An estimated six million employees across Britain have become “accidental savers” during the coronavirus pandemic, a survey suggests.
Researchers said those with extra cash windfalls now have an opportunity to put their finances on a firmer footing.
While many household incomes have been hit hard by the pandemic, some people have seen an unexpected boost to their standard of living.
This is perhaps because their incomes have been unaffected but their outgoings, such as transport to work or spending on activities such as holidays or eating out, have been vastly reduced.
Without actively choosing to do so, this group have accidentally saved – in many cases thousands of pounds each – as a result of being locked down and unable to spend in the same way as before.
The report was compiled by financial consultancy LCP (Lane Clark & Peacock).
LCP used a survey of 10,000 employees in the autumn of 2020 to shine a light on accidental savers, who tend to be on higher incomes and able to work from home.
It said, based on Bank of England estimates of increased savings over the period March to November 2020, six million accidental savers are likely to have improved their net wealth by thousands of pounds, through a combination of cutting their debts and holding more money in savings pots.
Just under 24% of those surveyed said the pandemic had changed their ability to save.
In most cases, extra cash piles tend to have ended up in a bank account or short-term savings account, with relatively little money used to boost long-term savings such as pensions, the research suggests.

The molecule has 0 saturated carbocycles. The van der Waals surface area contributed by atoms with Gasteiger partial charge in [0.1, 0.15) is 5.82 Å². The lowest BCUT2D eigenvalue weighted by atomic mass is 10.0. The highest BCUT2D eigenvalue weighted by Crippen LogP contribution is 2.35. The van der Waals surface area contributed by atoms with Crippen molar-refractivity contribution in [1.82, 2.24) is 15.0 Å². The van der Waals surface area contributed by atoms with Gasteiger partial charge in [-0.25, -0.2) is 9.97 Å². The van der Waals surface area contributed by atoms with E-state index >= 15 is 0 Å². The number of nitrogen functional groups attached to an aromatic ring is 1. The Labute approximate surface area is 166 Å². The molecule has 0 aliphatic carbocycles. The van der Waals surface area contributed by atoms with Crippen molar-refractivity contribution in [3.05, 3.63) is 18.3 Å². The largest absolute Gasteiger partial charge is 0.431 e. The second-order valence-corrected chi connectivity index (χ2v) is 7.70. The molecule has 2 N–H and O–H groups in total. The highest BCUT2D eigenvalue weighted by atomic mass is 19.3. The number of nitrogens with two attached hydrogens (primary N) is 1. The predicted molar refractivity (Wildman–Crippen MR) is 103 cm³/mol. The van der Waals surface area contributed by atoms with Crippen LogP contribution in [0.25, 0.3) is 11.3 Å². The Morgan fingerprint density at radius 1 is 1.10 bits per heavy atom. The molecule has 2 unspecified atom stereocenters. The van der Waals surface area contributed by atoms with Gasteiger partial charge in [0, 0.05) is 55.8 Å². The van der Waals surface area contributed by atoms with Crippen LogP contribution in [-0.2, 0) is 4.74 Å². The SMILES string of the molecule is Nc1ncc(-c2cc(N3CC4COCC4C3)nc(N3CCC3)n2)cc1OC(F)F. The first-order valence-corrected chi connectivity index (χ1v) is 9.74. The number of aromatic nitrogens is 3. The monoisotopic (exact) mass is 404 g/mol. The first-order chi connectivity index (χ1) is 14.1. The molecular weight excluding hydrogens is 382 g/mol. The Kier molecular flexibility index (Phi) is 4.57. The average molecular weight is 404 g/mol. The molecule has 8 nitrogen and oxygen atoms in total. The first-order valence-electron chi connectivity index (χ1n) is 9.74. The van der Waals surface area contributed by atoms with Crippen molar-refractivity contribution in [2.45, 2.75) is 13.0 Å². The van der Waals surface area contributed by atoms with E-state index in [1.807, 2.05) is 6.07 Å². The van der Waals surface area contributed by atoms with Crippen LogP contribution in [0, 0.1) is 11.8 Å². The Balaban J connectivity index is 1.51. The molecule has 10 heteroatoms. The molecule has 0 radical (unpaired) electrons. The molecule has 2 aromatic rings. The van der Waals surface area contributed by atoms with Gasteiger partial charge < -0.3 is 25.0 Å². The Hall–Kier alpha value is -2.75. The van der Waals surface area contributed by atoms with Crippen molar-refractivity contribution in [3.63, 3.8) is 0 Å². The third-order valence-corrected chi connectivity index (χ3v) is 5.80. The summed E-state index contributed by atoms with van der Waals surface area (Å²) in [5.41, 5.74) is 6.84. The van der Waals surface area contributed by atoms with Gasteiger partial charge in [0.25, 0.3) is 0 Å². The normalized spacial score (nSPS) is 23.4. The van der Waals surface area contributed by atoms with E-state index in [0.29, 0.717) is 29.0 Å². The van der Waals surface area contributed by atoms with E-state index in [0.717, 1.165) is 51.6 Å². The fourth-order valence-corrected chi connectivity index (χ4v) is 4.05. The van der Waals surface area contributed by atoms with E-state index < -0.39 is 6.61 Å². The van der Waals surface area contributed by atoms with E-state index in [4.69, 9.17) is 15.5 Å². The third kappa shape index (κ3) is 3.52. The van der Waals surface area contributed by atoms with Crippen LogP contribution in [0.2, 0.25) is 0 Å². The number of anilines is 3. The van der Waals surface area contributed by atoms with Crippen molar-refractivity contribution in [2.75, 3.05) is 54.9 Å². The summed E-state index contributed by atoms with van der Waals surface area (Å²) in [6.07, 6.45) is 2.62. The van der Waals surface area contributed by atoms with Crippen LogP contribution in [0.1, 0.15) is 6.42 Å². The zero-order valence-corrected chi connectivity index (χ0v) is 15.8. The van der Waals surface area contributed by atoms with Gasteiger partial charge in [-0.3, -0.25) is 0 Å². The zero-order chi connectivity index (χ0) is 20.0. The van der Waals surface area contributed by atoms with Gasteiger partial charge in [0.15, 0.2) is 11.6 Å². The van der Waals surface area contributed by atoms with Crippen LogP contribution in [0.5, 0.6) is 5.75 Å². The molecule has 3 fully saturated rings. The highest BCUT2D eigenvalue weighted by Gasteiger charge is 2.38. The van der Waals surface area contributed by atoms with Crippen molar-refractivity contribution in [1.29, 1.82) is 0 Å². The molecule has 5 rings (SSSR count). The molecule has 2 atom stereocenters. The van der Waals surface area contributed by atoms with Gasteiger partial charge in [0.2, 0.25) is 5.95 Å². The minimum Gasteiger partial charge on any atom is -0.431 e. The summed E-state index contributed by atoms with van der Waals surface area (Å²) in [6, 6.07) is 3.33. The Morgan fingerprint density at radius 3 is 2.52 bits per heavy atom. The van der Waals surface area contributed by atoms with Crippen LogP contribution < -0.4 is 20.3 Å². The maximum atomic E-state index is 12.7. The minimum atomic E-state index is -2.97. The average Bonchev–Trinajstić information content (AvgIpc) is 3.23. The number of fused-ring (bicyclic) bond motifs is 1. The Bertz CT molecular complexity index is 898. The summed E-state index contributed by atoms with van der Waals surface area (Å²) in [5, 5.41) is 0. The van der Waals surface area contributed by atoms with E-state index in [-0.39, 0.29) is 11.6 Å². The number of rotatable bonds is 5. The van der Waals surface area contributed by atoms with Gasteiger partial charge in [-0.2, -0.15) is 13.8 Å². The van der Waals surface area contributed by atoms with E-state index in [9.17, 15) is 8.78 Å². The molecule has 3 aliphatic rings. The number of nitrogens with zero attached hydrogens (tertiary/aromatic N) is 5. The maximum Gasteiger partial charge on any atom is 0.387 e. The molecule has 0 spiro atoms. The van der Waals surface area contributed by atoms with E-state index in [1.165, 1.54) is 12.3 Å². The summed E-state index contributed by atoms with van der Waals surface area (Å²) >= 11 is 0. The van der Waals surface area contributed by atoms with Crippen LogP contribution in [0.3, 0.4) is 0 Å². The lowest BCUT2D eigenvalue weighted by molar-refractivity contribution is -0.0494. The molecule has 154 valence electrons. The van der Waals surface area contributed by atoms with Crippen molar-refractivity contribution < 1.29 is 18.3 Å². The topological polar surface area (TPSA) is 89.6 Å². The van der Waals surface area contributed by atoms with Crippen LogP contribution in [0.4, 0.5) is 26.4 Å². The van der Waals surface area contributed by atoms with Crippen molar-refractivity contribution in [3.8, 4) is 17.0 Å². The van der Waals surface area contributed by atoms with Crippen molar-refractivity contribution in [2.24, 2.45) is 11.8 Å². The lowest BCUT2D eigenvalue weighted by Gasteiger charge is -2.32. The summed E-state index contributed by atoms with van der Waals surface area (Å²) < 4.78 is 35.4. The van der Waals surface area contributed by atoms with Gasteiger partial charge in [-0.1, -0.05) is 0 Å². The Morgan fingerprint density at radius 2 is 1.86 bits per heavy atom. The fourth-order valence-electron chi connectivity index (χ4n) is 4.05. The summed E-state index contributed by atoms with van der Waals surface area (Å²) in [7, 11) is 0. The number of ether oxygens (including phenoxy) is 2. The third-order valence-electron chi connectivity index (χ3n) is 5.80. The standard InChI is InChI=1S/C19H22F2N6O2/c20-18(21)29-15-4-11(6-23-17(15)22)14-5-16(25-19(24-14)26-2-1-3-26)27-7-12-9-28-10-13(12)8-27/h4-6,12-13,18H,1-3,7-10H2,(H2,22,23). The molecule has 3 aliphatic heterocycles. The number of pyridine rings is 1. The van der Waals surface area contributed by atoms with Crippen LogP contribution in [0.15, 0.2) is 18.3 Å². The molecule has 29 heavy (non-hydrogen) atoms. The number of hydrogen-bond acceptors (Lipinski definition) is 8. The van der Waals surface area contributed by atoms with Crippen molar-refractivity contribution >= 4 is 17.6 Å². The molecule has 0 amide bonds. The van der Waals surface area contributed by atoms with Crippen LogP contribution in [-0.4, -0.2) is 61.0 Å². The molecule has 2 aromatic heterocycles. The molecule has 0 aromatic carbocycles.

With some people now more likely to work from home even after social distancing restrictions lift, they may find their work-related costs are permanently reduced.
The LCP paper argues people could make their cash work harder for them by:
– Reducing debt, particularly high-cost borrowing;
– Building up a short-term savings buffer to provide security against future unexpected spending;
– Improving pension saving, especially where their retirement prospects are relatively modest.
Employers have a key role to play in helping to build knowledge and awareness among staff of the advantages of saving more, including promoting workplace savings schemes and incentives to reward pension saving, the report said.
Heidi Allan, senior consultant and financial wellbeing specialist at LCP, said: “Whilst the pandemic has led to a hit on household incomes for large numbers of people, there is also a significant group of employees whose household finances have improved in recent months.
“This is an opportunity for them to put their personal finances on a firmer footing by reducing debt and increasing saving. Employers will have a key part to play in ensuring that workers take advantage of this opportunity and do not simply allow these increased balances to sit in current accounts and gradually drift away.”
Sir Steve Webb, a former pensions minister and a partner at LCP, said: “As a nation, we have a problem of under-saving, whether for short-term emergencies or for our retirement.
“There are few silver linings from the current crisis, but the emergence of a large group of accidental savers could be one of them.
“Many people who have built up balances have not yet committed them to long-term savings, and many pension schemes and providers do not make it easy for members to make one-off contributions.
“A concerted effort is needed to use this unexpected opportunity to create more of a savings culture, especially among those who may permanently benefit from reduced outgoings as a result of a switch to greater home working.”